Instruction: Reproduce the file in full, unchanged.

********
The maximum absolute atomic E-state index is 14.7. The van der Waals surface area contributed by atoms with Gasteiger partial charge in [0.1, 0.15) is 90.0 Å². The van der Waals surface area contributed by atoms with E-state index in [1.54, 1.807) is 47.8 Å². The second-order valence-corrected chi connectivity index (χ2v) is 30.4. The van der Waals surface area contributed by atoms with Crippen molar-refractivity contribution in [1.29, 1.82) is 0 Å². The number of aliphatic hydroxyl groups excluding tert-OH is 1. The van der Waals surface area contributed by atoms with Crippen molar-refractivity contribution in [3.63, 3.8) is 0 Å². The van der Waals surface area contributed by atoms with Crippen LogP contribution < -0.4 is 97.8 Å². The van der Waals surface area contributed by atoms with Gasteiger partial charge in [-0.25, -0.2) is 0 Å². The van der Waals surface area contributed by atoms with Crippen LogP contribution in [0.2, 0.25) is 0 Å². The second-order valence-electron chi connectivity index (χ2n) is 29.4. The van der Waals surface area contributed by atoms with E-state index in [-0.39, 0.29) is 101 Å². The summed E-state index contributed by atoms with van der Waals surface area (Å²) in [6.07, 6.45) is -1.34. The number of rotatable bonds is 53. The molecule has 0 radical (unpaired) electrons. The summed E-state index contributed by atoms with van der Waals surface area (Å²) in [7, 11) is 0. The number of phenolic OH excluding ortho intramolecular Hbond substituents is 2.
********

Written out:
The maximum absolute atomic E-state index is 14.7. The van der Waals surface area contributed by atoms with Gasteiger partial charge in [0.1, 0.15) is 90.0 Å². The van der Waals surface area contributed by atoms with E-state index in [1.54, 1.807) is 47.8 Å². The second-order valence-corrected chi connectivity index (χ2v) is 30.4. The van der Waals surface area contributed by atoms with Crippen molar-refractivity contribution in [1.29, 1.82) is 0 Å². The number of aliphatic hydroxyl groups excluding tert-OH is 1. The van der Waals surface area contributed by atoms with Crippen molar-refractivity contribution in [3.63, 3.8) is 0 Å². The van der Waals surface area contributed by atoms with Crippen LogP contribution < -0.4 is 97.8 Å². The van der Waals surface area contributed by atoms with Gasteiger partial charge in [-0.25, -0.2) is 0 Å². The van der Waals surface area contributed by atoms with Crippen LogP contribution in [0.2, 0.25) is 0 Å². The second-order valence-electron chi connectivity index (χ2n) is 29.4. The van der Waals surface area contributed by atoms with E-state index in [-0.39, 0.29) is 101 Å². The summed E-state index contributed by atoms with van der Waals surface area (Å²) in [6.07, 6.45) is -1.34. The number of rotatable bonds is 53. The molecule has 0 radical (unpaired) electrons. The summed E-state index contributed by atoms with van der Waals surface area (Å²) in [7, 11) is 0. The number of phenolic OH excluding ortho intramolecular Hbond substituents is 2.